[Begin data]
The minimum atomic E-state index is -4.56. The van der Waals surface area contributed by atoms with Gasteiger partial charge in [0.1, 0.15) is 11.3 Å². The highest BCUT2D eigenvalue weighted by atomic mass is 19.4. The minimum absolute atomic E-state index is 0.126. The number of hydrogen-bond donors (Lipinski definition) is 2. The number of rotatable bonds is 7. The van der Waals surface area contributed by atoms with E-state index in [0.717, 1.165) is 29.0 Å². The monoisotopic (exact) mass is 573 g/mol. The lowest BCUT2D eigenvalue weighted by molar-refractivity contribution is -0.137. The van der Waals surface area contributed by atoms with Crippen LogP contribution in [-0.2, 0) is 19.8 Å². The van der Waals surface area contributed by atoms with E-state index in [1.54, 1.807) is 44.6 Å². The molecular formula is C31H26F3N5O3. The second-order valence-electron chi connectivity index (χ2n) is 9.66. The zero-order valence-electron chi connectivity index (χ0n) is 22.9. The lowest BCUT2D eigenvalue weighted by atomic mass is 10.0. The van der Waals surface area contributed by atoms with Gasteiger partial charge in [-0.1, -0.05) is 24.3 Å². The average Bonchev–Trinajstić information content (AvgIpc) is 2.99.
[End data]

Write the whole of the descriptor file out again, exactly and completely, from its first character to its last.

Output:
The minimum atomic E-state index is -4.56. The van der Waals surface area contributed by atoms with Gasteiger partial charge in [0.1, 0.15) is 11.3 Å². The highest BCUT2D eigenvalue weighted by atomic mass is 19.4. The minimum absolute atomic E-state index is 0.126. The number of hydrogen-bond donors (Lipinski definition) is 2. The number of rotatable bonds is 7. The van der Waals surface area contributed by atoms with E-state index in [0.717, 1.165) is 29.0 Å². The monoisotopic (exact) mass is 573 g/mol. The lowest BCUT2D eigenvalue weighted by molar-refractivity contribution is -0.137. The van der Waals surface area contributed by atoms with Crippen LogP contribution in [-0.2, 0) is 19.8 Å². The van der Waals surface area contributed by atoms with E-state index in [1.54, 1.807) is 44.6 Å². The molecular formula is C31H26F3N5O3. The second-order valence-electron chi connectivity index (χ2n) is 9.66. The zero-order valence-electron chi connectivity index (χ0n) is 22.9. The lowest BCUT2D eigenvalue weighted by atomic mass is 10.0. The van der Waals surface area contributed by atoms with Gasteiger partial charge in [-0.1, -0.05) is 24.3 Å². The average Bonchev–Trinajstić information content (AvgIpc) is 2.99.